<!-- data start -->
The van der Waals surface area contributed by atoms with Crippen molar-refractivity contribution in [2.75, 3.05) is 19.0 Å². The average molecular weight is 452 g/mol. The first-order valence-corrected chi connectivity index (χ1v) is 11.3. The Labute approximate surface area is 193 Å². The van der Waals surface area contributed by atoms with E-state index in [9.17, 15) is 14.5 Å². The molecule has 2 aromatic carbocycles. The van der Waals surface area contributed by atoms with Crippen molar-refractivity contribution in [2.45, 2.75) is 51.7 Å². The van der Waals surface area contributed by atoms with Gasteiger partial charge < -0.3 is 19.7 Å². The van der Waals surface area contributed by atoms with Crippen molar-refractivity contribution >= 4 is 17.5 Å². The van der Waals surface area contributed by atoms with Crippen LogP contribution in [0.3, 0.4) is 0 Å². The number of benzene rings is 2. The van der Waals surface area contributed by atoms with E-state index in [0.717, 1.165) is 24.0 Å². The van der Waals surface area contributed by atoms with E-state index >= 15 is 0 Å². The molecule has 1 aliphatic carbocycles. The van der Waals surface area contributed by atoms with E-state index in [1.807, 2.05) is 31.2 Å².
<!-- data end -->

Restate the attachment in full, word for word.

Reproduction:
The van der Waals surface area contributed by atoms with Crippen molar-refractivity contribution in [2.75, 3.05) is 19.0 Å². The average molecular weight is 452 g/mol. The first-order valence-corrected chi connectivity index (χ1v) is 11.3. The Labute approximate surface area is 193 Å². The van der Waals surface area contributed by atoms with E-state index in [9.17, 15) is 14.5 Å². The molecule has 2 aromatic carbocycles. The van der Waals surface area contributed by atoms with Crippen molar-refractivity contribution in [2.45, 2.75) is 51.7 Å². The van der Waals surface area contributed by atoms with Gasteiger partial charge < -0.3 is 19.7 Å². The van der Waals surface area contributed by atoms with Crippen molar-refractivity contribution >= 4 is 17.5 Å². The van der Waals surface area contributed by atoms with Crippen LogP contribution in [0.3, 0.4) is 0 Å². The number of benzene rings is 2. The van der Waals surface area contributed by atoms with E-state index in [0.717, 1.165) is 24.0 Å². The van der Waals surface area contributed by atoms with E-state index >= 15 is 0 Å². The molecule has 1 aliphatic carbocycles. The van der Waals surface area contributed by atoms with E-state index in [1.807, 2.05) is 31.2 Å².